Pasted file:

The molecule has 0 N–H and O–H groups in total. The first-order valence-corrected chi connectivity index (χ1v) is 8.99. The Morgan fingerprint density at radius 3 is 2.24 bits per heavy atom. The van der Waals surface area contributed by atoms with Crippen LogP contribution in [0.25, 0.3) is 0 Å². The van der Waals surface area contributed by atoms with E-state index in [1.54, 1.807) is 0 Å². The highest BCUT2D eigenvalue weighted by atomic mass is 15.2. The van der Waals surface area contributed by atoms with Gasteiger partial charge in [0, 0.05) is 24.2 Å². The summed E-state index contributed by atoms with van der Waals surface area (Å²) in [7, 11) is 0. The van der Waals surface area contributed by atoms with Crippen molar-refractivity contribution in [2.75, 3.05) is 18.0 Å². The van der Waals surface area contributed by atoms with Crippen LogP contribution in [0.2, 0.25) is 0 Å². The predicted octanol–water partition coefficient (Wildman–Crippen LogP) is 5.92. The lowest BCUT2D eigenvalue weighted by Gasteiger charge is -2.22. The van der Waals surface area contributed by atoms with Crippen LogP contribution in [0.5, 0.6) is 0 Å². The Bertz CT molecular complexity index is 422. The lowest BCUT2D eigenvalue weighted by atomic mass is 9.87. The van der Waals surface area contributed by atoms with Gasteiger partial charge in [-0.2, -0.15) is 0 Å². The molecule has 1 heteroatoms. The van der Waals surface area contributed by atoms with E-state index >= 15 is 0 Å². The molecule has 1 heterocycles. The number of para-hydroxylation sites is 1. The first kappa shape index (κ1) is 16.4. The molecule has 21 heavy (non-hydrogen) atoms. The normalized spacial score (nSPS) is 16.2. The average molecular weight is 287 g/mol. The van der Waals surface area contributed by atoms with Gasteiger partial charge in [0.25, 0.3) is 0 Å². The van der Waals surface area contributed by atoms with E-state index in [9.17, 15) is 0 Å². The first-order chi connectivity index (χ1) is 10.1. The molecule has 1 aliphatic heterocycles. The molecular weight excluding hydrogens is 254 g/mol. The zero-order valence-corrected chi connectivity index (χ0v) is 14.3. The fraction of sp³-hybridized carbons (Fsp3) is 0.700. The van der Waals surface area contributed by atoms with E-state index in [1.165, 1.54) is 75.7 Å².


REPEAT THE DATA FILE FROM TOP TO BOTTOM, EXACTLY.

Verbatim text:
The molecule has 0 N–H and O–H groups in total. The first-order valence-corrected chi connectivity index (χ1v) is 8.99. The Morgan fingerprint density at radius 3 is 2.24 bits per heavy atom. The van der Waals surface area contributed by atoms with Crippen LogP contribution in [0.25, 0.3) is 0 Å². The van der Waals surface area contributed by atoms with E-state index in [1.54, 1.807) is 0 Å². The highest BCUT2D eigenvalue weighted by atomic mass is 15.2. The van der Waals surface area contributed by atoms with Gasteiger partial charge in [0, 0.05) is 24.2 Å². The summed E-state index contributed by atoms with van der Waals surface area (Å²) in [7, 11) is 0. The van der Waals surface area contributed by atoms with Crippen molar-refractivity contribution in [2.75, 3.05) is 18.0 Å². The van der Waals surface area contributed by atoms with Crippen LogP contribution in [0.2, 0.25) is 0 Å². The predicted octanol–water partition coefficient (Wildman–Crippen LogP) is 5.92. The lowest BCUT2D eigenvalue weighted by Gasteiger charge is -2.22. The van der Waals surface area contributed by atoms with Crippen LogP contribution in [0.5, 0.6) is 0 Å². The Bertz CT molecular complexity index is 422. The lowest BCUT2D eigenvalue weighted by atomic mass is 9.87. The van der Waals surface area contributed by atoms with Gasteiger partial charge in [-0.2, -0.15) is 0 Å². The molecule has 1 heteroatoms. The van der Waals surface area contributed by atoms with E-state index >= 15 is 0 Å². The molecule has 1 heterocycles. The number of para-hydroxylation sites is 1. The first kappa shape index (κ1) is 16.4. The molecule has 21 heavy (non-hydrogen) atoms. The normalized spacial score (nSPS) is 16.2. The average molecular weight is 287 g/mol. The van der Waals surface area contributed by atoms with Gasteiger partial charge in [0.25, 0.3) is 0 Å². The van der Waals surface area contributed by atoms with E-state index in [9.17, 15) is 0 Å². The first-order chi connectivity index (χ1) is 10.1. The molecule has 1 aliphatic heterocycles. The molecular weight excluding hydrogens is 254 g/mol. The zero-order valence-corrected chi connectivity index (χ0v) is 14.3. The fraction of sp³-hybridized carbons (Fsp3) is 0.700. The van der Waals surface area contributed by atoms with E-state index in [1.165, 1.54) is 75.7 Å².